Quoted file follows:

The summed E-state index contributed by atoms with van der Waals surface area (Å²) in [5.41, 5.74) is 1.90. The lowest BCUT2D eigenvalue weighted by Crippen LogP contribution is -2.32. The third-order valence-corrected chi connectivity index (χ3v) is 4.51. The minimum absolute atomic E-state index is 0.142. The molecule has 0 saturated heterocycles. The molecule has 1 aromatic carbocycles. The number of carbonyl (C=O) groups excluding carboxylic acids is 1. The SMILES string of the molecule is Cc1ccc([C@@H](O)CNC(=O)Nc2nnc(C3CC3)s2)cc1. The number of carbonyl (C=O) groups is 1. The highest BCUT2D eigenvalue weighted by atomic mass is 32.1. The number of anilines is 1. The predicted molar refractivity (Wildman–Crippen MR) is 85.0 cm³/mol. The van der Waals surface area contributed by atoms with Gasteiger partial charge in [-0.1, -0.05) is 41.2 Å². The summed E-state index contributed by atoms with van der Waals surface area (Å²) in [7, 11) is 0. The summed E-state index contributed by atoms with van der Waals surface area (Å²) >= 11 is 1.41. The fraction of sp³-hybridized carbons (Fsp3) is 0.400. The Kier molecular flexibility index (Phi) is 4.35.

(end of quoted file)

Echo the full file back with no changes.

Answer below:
The summed E-state index contributed by atoms with van der Waals surface area (Å²) in [5.41, 5.74) is 1.90. The lowest BCUT2D eigenvalue weighted by Crippen LogP contribution is -2.32. The third-order valence-corrected chi connectivity index (χ3v) is 4.51. The minimum absolute atomic E-state index is 0.142. The molecule has 0 saturated heterocycles. The molecule has 1 aromatic carbocycles. The number of carbonyl (C=O) groups excluding carboxylic acids is 1. The SMILES string of the molecule is Cc1ccc([C@@H](O)CNC(=O)Nc2nnc(C3CC3)s2)cc1. The number of carbonyl (C=O) groups is 1. The highest BCUT2D eigenvalue weighted by atomic mass is 32.1. The number of anilines is 1. The predicted molar refractivity (Wildman–Crippen MR) is 85.0 cm³/mol. The van der Waals surface area contributed by atoms with Gasteiger partial charge in [-0.1, -0.05) is 41.2 Å². The summed E-state index contributed by atoms with van der Waals surface area (Å²) in [7, 11) is 0. The summed E-state index contributed by atoms with van der Waals surface area (Å²) >= 11 is 1.41. The fraction of sp³-hybridized carbons (Fsp3) is 0.400. The Kier molecular flexibility index (Phi) is 4.35.